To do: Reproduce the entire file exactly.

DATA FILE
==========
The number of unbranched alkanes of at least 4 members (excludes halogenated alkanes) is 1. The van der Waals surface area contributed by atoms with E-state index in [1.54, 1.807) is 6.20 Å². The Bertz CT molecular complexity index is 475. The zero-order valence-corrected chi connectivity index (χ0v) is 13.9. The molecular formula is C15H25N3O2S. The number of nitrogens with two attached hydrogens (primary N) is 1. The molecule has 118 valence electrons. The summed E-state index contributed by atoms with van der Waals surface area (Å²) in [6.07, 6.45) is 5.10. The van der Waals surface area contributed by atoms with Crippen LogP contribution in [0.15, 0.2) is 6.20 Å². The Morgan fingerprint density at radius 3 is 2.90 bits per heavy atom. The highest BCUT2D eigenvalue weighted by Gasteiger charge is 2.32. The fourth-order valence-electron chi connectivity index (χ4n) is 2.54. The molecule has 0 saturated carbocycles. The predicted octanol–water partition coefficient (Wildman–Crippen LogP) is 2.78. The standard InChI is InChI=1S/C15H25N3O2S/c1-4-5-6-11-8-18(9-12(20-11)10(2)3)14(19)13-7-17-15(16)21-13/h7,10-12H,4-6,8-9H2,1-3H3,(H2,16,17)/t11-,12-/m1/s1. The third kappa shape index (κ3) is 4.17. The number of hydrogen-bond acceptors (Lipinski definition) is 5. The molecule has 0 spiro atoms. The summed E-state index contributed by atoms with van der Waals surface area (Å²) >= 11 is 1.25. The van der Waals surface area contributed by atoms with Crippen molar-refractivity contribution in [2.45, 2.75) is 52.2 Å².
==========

The number of unbranched alkanes of at least 4 members (excludes halogenated alkanes) is 1. The van der Waals surface area contributed by atoms with E-state index in [1.54, 1.807) is 6.20 Å². The Bertz CT molecular complexity index is 475. The zero-order valence-corrected chi connectivity index (χ0v) is 13.9. The molecular formula is C15H25N3O2S. The number of nitrogens with two attached hydrogens (primary N) is 1. The molecule has 118 valence electrons. The summed E-state index contributed by atoms with van der Waals surface area (Å²) in [6.07, 6.45) is 5.10. The van der Waals surface area contributed by atoms with Crippen LogP contribution in [0.15, 0.2) is 6.20 Å². The Morgan fingerprint density at radius 3 is 2.90 bits per heavy atom. The highest BCUT2D eigenvalue weighted by Gasteiger charge is 2.32. The fourth-order valence-electron chi connectivity index (χ4n) is 2.54. The molecule has 0 saturated carbocycles. The predicted octanol–water partition coefficient (Wildman–Crippen LogP) is 2.78. The standard InChI is InChI=1S/C15H25N3O2S/c1-4-5-6-11-8-18(9-12(20-11)10(2)3)14(19)13-7-17-15(16)21-13/h7,10-12H,4-6,8-9H2,1-3H3,(H2,16,17)/t11-,12-/m1/s1. The third kappa shape index (κ3) is 4.17. The number of hydrogen-bond acceptors (Lipinski definition) is 5. The molecule has 0 spiro atoms. The summed E-state index contributed by atoms with van der Waals surface area (Å²) >= 11 is 1.25. The van der Waals surface area contributed by atoms with Crippen molar-refractivity contribution in [2.45, 2.75) is 52.2 Å².